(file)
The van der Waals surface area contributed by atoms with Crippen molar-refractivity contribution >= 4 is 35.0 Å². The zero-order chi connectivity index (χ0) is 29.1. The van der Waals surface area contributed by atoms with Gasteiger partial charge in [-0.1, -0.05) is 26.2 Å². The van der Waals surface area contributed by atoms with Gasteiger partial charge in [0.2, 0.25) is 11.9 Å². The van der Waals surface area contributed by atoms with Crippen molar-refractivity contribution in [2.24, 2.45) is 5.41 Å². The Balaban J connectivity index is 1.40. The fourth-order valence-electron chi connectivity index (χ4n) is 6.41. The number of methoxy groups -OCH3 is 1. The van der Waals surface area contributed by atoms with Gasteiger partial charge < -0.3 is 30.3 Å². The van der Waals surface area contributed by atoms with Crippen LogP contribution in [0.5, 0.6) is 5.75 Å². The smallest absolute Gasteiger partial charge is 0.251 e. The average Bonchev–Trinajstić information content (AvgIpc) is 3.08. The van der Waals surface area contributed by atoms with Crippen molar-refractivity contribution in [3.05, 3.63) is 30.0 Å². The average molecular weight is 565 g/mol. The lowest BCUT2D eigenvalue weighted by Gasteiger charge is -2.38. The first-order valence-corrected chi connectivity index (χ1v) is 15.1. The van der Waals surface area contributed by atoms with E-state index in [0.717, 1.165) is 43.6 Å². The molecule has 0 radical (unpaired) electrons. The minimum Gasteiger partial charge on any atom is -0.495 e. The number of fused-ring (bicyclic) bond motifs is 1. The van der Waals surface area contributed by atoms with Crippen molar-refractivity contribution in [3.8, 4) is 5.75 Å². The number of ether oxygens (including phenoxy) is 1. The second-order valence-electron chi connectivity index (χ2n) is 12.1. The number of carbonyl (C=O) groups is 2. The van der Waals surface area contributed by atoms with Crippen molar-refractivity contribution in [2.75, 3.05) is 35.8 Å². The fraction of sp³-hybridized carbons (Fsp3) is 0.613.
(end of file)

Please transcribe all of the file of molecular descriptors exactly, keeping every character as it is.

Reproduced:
The van der Waals surface area contributed by atoms with Crippen molar-refractivity contribution >= 4 is 35.0 Å². The zero-order chi connectivity index (χ0) is 29.1. The van der Waals surface area contributed by atoms with Gasteiger partial charge in [-0.1, -0.05) is 26.2 Å². The van der Waals surface area contributed by atoms with Gasteiger partial charge in [0.2, 0.25) is 11.9 Å². The van der Waals surface area contributed by atoms with Crippen molar-refractivity contribution in [2.24, 2.45) is 5.41 Å². The Balaban J connectivity index is 1.40. The fourth-order valence-electron chi connectivity index (χ4n) is 6.41. The number of methoxy groups -OCH3 is 1. The van der Waals surface area contributed by atoms with Gasteiger partial charge < -0.3 is 30.3 Å². The van der Waals surface area contributed by atoms with Crippen LogP contribution in [0.5, 0.6) is 5.75 Å². The smallest absolute Gasteiger partial charge is 0.251 e. The average Bonchev–Trinajstić information content (AvgIpc) is 3.08. The van der Waals surface area contributed by atoms with Crippen molar-refractivity contribution in [3.05, 3.63) is 30.0 Å². The average molecular weight is 565 g/mol. The lowest BCUT2D eigenvalue weighted by Gasteiger charge is -2.38. The first-order valence-corrected chi connectivity index (χ1v) is 15.1. The van der Waals surface area contributed by atoms with E-state index in [0.717, 1.165) is 43.6 Å². The molecule has 0 radical (unpaired) electrons. The minimum Gasteiger partial charge on any atom is -0.495 e. The number of fused-ring (bicyclic) bond motifs is 1. The van der Waals surface area contributed by atoms with Crippen molar-refractivity contribution in [3.8, 4) is 5.75 Å². The number of ether oxygens (including phenoxy) is 1. The second-order valence-electron chi connectivity index (χ2n) is 12.1. The number of carbonyl (C=O) groups is 2. The van der Waals surface area contributed by atoms with Crippen molar-refractivity contribution in [2.75, 3.05) is 35.8 Å². The fraction of sp³-hybridized carbons (Fsp3) is 0.613.